The state's Attorney General has again told lawmakers a controversial bill restricting employer-employee workplace communications is preempted by federal law and would likely be struck down in court.

HB 5473, the so-called captive audience bill, "appears to fall within the area Congress intended to be free of regulation, and therefore a court would likely find it preempted" by the National Relations Labor Act, Attorney General George Jepsen wrote.

Captive audience opinion
Preempted: State Attorney General George Jepsen's formal opinion on the proposed employer gag order bill.

Jepsen released his opinion on the bill April 26 in response to a request from Senate Republican President Len Fasano.

It marks the second time since 2011 that Jepsen advised that federal law appears to preempt attempts to prohibit mandatory meetings.

HB 5473 drastically limits what employers can discuss in the workplace by preventing them from speaking about anything defined as a "political matter," which includes legislation or regulations that impact their businesses.

The bill even restricts employers from discussing their support for various civic, fraternal, or community organizations.

Jepsen said the U.S. Supreme Court "has long held that Congress, through the enactment of the NRLA, has preempted state law in two ways."

Protected Activity

The first "prohibits states from regulating activity that 'the NRLA protects, prohibits, or arguably protects or prohibits,'" Jepsen said, quoting a 1986 federal case.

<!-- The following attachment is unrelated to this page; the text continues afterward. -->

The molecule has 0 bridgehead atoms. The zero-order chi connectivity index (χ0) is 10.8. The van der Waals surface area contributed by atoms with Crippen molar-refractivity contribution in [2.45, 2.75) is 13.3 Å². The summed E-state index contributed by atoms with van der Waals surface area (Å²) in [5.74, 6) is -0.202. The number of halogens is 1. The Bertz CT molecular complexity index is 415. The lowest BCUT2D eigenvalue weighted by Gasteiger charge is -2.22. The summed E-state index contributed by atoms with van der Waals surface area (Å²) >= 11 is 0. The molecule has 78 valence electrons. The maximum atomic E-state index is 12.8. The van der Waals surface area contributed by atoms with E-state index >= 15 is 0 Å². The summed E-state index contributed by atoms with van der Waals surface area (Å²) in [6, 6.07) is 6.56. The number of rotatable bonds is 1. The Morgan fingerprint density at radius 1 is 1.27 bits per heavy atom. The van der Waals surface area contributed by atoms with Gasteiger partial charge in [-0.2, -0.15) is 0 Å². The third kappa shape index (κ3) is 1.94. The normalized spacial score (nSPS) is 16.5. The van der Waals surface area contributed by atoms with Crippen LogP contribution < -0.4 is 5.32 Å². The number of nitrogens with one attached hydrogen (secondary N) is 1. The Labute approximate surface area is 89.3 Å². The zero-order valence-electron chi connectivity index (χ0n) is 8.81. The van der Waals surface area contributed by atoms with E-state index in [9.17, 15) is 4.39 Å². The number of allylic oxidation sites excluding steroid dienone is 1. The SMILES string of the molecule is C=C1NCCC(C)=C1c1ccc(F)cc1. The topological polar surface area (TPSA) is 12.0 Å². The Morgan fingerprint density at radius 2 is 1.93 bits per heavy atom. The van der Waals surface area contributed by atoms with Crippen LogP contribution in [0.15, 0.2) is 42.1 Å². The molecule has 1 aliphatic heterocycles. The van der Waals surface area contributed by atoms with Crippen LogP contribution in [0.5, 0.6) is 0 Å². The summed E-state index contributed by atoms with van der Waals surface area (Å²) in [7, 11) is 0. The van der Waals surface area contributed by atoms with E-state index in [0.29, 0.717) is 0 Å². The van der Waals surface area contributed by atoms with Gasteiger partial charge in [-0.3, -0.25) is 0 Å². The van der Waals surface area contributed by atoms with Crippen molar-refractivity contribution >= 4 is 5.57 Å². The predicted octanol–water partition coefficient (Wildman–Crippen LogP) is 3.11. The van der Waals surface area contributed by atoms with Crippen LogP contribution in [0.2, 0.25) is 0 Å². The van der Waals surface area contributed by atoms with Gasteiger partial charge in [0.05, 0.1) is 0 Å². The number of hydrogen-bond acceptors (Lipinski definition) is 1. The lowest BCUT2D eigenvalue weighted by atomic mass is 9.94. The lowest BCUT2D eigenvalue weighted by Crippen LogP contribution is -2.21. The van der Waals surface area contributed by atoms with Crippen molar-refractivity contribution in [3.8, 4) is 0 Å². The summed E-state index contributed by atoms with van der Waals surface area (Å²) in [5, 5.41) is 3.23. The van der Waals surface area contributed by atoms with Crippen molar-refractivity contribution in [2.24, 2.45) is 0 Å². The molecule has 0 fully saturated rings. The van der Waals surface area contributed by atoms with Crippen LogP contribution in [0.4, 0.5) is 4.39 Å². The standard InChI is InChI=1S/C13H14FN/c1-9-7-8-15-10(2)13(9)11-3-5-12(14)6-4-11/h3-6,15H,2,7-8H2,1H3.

The second "precludes states from states from regulating conduct that Congress intended to remain unregulated and left to ‘the free play of economic forces,'" Jepsen said, referring to a 1976 federal case.

Jepsen said that under existing case law, HB 5473's "prohibition on mandatory meetings for communicating an employer’s opinion on the decision to join or support a labor organization would constitute the regulation of an activity that the NRLA protects or at least arguably protects."

The bill distracts from the most important issue facing Connecticut—the urgent need to spur business investment and job creation.
He said the Taft-Hartley Act amended the NRLA in 1947 "to make clear, among other things, that noncoercive employer speech about unionization could not be a basis for an unfair labor practice."

Jepsen noted that "(a)t least one federal court of appeals has concluded that 'federal labor law allows employers to require their employees to attend meetings, on the employer's premises and during working time, in which an employer expresses his opposition to unionization.'

"We are not aware of, nor have we been presented with, any cases holding otherwise," Jepsen wrote.

'Unnecessary, Impermissible Restriction'

CBIA, in a statement, welcomed Jepsen’s opinion.

"Today's formal opinion issued by Attorney General George Jepsen on HB 5473 reinforces the business community's arguments: The National Labor Relations Act protects employer-employee communications and, therefore, preempts this bill," the statement said.

"If enacted, the proposal would prevent discussions in mandatory workplace meetings between employers and employees of any issues related to community engagement, unionization, wages and benefits, working conditions, and even legislation or regulations that could impact the business.

"In addition to being an unnecessary and impermissible restriction on the free speech rights of employers, the bill also distracts from the most important issue facing Connecticut and its policymakers—the urgent need to spur business investment and job creation in the state. 

"We urge the legislature to reject HB 5473."

The Judiciary Committee approved the measure April 2 on a 25-14 vote, with four Republicans joining all Democratic members in supporting the bill.

The Labor and Public Employees Committee followed April 26, sending it to the House on a 7-5 party-line vote.

Just as in 2011, Jepsen’s legal opinion should doom the bill.


For more information, contact CBIA's Eric Gjede (860.480.1784) | @egjede

Filed Under: Labor & Employment
  • iiRAN

    4 “Republicans” joined the Dems on this committee. Worthless, spineless Republicans.